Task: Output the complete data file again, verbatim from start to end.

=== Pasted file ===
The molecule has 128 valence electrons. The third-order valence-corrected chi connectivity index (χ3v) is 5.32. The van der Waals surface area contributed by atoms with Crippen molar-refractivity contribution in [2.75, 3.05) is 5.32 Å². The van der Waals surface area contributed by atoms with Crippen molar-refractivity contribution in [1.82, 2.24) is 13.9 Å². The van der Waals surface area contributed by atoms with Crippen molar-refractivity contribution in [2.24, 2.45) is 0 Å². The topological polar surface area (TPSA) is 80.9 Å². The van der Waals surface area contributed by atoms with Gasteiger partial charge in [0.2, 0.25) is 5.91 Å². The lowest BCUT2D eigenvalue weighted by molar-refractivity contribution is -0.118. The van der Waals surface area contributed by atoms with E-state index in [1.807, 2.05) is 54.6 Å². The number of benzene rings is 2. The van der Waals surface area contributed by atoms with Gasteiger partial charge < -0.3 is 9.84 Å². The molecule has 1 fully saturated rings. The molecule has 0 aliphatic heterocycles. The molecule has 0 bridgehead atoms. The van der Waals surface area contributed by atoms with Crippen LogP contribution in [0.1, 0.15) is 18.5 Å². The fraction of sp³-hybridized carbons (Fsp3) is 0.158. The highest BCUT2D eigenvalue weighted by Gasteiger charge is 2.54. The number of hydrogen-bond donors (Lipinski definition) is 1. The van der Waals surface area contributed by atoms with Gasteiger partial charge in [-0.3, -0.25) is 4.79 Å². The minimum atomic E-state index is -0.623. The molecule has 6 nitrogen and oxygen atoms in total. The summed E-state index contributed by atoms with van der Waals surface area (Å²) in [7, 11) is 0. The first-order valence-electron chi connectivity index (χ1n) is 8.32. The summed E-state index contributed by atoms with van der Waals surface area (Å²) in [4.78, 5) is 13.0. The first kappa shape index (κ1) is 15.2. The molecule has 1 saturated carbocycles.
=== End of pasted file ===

The molecule has 128 valence electrons. The third-order valence-corrected chi connectivity index (χ3v) is 5.32. The van der Waals surface area contributed by atoms with Crippen molar-refractivity contribution in [2.75, 3.05) is 5.32 Å². The van der Waals surface area contributed by atoms with Crippen molar-refractivity contribution in [1.82, 2.24) is 13.9 Å². The van der Waals surface area contributed by atoms with Crippen molar-refractivity contribution in [2.24, 2.45) is 0 Å². The topological polar surface area (TPSA) is 80.9 Å². The van der Waals surface area contributed by atoms with Gasteiger partial charge in [0.2, 0.25) is 5.91 Å². The lowest BCUT2D eigenvalue weighted by molar-refractivity contribution is -0.118. The van der Waals surface area contributed by atoms with E-state index in [1.807, 2.05) is 54.6 Å². The number of benzene rings is 2. The van der Waals surface area contributed by atoms with Gasteiger partial charge < -0.3 is 9.84 Å². The molecule has 1 fully saturated rings. The molecule has 0 aliphatic heterocycles. The molecule has 0 bridgehead atoms. The van der Waals surface area contributed by atoms with Crippen LogP contribution in [0.1, 0.15) is 18.5 Å². The fraction of sp³-hybridized carbons (Fsp3) is 0.158. The highest BCUT2D eigenvalue weighted by Gasteiger charge is 2.54. The number of hydrogen-bond donors (Lipinski definition) is 1. The van der Waals surface area contributed by atoms with Gasteiger partial charge in [-0.3, -0.25) is 4.79 Å². The minimum atomic E-state index is -0.623. The molecule has 6 nitrogen and oxygen atoms in total. The summed E-state index contributed by atoms with van der Waals surface area (Å²) in [7, 11) is 0. The first-order valence-electron chi connectivity index (χ1n) is 8.32. The summed E-state index contributed by atoms with van der Waals surface area (Å²) in [4.78, 5) is 13.0. The first kappa shape index (κ1) is 15.2. The molecule has 1 saturated carbocycles.